April 5, 2016

How Play Fosters Resiliency & Connection.

women jogging on beach exercise fun

Over Easter, we had an Easter egg hunt for adults.

The adults all put in $50.00 per person for a jackpot that totaled $250.00.

I was the bunny and hid the eggs to the best of my ability. Of course, the golden egg needed to be the biggest challenge. As the adults scrambled around laughing, giggling, jumping up and down sweating away to the Easter egg challenge, I realized just how vital everyone looked.

A vital person vitalizes others. We need to play like this more often.

I recalled the saying families who play together stay together

Recent studies report that unstructured play for children is astonishingly important for children to succeed as adults—it can help them learn to be more resilient and adaptable.

Life is unpredictable—we need to be able to adapt or we could drown in a depressive state of defeat.

Dating is so much fun because couples play together. My fiancée taught me to scuba dive, water ski, mountain biking, road biking, rock climbing, and to hike the Grand Canyon. I had to train for our vacations.

So, when my fiancée suddenly died in a plane crash (I was the sole survivor), I was devastated, alone, and doubting my ability to get through it all. At the time of his death, I was in a state of transition. I had no job, a mangled body, and my children were leaving the nest.

I was spiralling downward in a deep state of “Why me? I can’t do this.”

After my body healed, I decided to run a marathon. I joined with some girlfriends and the leukemia team in training. What a great way to grieve the loss. I was surrounded by good friends and creating new friends. We played together to raise money and train. I had to raise $3,000 dollars for leukemia and run a marathon.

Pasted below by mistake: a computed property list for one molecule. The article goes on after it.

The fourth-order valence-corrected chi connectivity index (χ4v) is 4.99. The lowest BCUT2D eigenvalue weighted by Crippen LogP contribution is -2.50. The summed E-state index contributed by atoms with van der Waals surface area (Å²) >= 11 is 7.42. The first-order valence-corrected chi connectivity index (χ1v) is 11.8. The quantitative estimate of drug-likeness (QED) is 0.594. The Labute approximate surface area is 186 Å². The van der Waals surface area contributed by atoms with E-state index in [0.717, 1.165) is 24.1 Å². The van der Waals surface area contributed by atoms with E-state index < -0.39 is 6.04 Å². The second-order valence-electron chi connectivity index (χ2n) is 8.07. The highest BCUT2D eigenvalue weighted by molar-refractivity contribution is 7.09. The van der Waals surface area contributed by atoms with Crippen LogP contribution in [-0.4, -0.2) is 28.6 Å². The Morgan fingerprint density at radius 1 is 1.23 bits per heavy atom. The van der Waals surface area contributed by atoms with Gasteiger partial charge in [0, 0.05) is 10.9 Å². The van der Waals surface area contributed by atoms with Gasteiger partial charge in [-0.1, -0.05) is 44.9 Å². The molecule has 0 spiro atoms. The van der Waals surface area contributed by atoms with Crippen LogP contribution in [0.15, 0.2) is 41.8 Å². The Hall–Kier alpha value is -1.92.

If we focus on what is new and fun, we won’t be so focused on what was.

In my despair, I had forgotten what one of the most important things that my fiancée had taught me—he had taught me the power of play.

I watched the PBS TV series that aired in 2010 titled This Emotional Life. It showed that approximately two-and-a-half minutes of a couple working together on an obstacle course helped the couples connect. After the obstacle course, the couple reported feeling much more connected and loving toward one another.

And that was only after two minutes.

If couples play together, they probably have a better chance of staying together.

After we finished our Easter egg hunt, there was so much talk about next year’s event, including possibly increasing the jackpot amount. We took some family pictures with my daughter’s individual families and my new grand babies.

My daughter was quite affectionate towards her husband. She leaned over and gave him a kiss—I haven’t seen that in a while. I imagined how much richer our lives could be together as a family if we chose to focus on play versus problems.

Imagine if we all focussed on playing together with our spouses, family and friends. To connect, we need to pay attention to each other—and playing together is a fun way to offer that attention.






Author: Pamela Chambers

Editor: Renée Picard

Image: Mike Baird at Flickr 

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Pamela Chambers